States Consider Legislation To Protect Free Speech On Campus On college campuses across the country, there is a pattern of violence in response to provocative speakers. Now, states are considering a model bill to protect free speech on campus.
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States Consider Legislation To Protect Free Speech On Campus

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States Consider Legislation To Protect Free Speech On Campus


States Consider Legislation To Protect Free Speech On Campus

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There's a pattern we're seeing on campuses around the country. A provocative speaker's invited, often by a conservative student group. Other students oppose the speaker. Maybe they protest. The speech happens. The speaker's heckled. Sometimes there's violence.


MCEVERS: In other cases, as with conservative commentator Ann Coulter at UC Berkeley last week, the event gets called off. Now a handful of states have introduced legislation to prevent this sort of thing. The bills differ from state to state, but they're all based on a model that was written by the Goldwater Institute. That's a libertarian think tank in Arizona. Attorney Jim Manley co-wrote the model legislation and he is with us now. Welcome.

JIM MANLEY: Thanks for having me.

MCEVERS: So this model bill would, among other things, require public universities to remain neutral on political issues, prevent them from disinviting speakers and impose penalties for students and others who interfere with these speakers. Explain why you think those elements are important.

MANLEY: Well, we'll start with the institutional neutrality provision. It's just there to remind the university that it's funded by taxpayers. And taxpayers shouldn't be forced to subsidize speech that they disagree with. Now, as far as the discipline provisions, we think those are incredibly important because what we've seen is that universities haven't really taken this seriously and disciplined students who engage in these sorts of belligerent protests that are designed not to present an alternative viewpoint but to shut down the speaker.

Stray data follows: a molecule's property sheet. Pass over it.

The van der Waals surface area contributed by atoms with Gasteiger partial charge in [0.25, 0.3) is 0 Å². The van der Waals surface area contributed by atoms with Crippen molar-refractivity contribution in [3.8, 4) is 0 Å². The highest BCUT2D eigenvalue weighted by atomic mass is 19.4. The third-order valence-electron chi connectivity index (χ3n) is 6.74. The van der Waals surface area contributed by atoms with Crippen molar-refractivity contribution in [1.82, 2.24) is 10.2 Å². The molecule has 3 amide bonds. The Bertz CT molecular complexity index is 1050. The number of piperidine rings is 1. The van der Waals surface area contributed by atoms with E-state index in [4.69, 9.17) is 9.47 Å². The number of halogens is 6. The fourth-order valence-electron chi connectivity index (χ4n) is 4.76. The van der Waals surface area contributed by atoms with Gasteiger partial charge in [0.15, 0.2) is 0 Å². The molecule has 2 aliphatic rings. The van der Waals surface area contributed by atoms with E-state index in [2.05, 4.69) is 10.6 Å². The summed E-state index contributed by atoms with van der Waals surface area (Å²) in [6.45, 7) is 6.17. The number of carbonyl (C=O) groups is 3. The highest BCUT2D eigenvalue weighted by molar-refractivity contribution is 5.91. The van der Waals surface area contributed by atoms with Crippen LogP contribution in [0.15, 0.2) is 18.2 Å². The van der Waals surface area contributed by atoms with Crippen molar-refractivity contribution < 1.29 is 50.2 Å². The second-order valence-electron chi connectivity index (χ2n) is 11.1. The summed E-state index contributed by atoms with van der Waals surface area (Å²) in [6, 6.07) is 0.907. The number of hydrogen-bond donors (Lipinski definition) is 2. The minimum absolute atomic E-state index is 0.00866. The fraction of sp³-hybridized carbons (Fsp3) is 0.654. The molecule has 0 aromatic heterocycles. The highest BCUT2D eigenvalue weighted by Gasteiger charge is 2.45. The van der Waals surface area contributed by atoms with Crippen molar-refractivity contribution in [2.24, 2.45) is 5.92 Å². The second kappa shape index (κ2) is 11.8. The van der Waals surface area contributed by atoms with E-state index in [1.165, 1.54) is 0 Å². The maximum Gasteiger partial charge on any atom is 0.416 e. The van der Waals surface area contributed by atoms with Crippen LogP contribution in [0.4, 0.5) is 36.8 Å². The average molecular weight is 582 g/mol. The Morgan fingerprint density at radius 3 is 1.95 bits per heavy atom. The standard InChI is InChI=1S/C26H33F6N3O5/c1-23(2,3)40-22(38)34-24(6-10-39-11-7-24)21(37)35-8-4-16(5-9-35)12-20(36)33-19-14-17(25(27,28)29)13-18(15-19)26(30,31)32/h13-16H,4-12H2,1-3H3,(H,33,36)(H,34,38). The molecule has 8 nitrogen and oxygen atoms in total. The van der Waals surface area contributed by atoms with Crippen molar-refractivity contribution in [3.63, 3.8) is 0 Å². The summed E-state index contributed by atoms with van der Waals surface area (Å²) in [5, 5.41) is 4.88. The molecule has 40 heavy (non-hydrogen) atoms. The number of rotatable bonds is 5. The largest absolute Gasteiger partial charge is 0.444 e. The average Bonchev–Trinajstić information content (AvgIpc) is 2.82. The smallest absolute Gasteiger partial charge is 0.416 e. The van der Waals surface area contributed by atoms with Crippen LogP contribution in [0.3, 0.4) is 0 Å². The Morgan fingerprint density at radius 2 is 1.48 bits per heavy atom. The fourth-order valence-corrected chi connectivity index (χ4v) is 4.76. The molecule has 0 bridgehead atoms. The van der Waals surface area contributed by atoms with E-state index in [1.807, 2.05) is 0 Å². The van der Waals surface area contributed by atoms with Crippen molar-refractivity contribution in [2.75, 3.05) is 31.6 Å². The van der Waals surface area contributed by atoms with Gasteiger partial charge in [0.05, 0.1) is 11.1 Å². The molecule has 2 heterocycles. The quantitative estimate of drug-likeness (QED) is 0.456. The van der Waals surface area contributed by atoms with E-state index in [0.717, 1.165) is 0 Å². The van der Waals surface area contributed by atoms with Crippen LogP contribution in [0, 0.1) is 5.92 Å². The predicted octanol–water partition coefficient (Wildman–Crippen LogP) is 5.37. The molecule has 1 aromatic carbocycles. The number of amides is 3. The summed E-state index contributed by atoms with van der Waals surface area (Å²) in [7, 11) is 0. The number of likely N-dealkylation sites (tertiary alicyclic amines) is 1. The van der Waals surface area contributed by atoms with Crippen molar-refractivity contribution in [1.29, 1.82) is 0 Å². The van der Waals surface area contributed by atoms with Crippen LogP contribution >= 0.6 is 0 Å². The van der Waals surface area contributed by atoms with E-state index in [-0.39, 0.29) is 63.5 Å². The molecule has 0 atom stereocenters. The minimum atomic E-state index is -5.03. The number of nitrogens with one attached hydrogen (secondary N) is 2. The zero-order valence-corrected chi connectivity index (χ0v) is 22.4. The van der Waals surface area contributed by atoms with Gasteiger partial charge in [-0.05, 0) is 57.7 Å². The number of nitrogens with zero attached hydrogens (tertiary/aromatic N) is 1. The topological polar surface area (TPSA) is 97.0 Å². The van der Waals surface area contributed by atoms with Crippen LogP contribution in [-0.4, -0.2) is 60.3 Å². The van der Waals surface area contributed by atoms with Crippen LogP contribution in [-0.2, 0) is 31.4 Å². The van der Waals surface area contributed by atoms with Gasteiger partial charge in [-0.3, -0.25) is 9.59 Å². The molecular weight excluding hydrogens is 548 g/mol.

MCEVERS: Now, I was reading the bill, and it seems like the bedrock here is that it's important to maintain freedom of speech. But what about those students who don't like these speakers, who do want to protest and yell and possibly disrupt? Does it not curtail their rights?

MANLEY: Yeah, our goal with this bill was to protect free speech on campus broadly, so both invited speakers and students who want to protest those speakers. That's why we have strong due process protections in place, so that our discipline provisions are only targeting those activities that are designed to prevent a conversation. You know, if I started yelling every time you asked a question, that wouldn't be a very good way to have a conversation. And that's basically what's happening with these shout-downs and violent protests on campus. And those are the sorts of things that our bill goes after and tries to prevent.

MCEVERS: North Carolina is one of the states that's considering a campus free speech bill. A Democratic lawmaker there who is opposed to the bill sees it as an unnecessary regulation of an existing constitutional right. She said, young people come to college to learn about free speech, and they do that best through experience, not through a set of rules. What do you think about that?

MANLEY: Well, one of the provisions of our bill requires during freshman orientation to have a discussion about the importance of free expression. And so I think that fits directly with what the legislator's talking about there. You know, the legislature has a duty to protect constitutional rights. That's why we have governments. And this is exactly what legislators should be doing. They should be protecting constitutional rights.

Even if the university is doing a fine job today, that doesn't mean that there's no role for the legislature to play here. And if the university is truly committed to protecting free expression, then it should be a collaborative exercise between the legislature and the university to create a piece of legislation that works for everybody.

MCEVERS: What do you say to critics who say that this kind of legislation could hinder a university's ability to prevent hate speech on campus?

MANLEY: Well, I think it probably would. But that is a category of speech that isn't really well-defined in the law. And as Howard Dean recently discovered, the Constitution does protect so-called hate speech. The point of having free speech protected in the Constitution is to protect unpopular ideas. We don't need the First Amendment for ideas that everybody agrees with. We need to protect minority views even if those views are repugnant to most people and maybe especially if those views are repugnant.

MCEVERS: Jim Manley is a senior attorney with the Goldwater Institute. Thank you very much.

MANLEY: Thanks for having me. It's been a pleasure.

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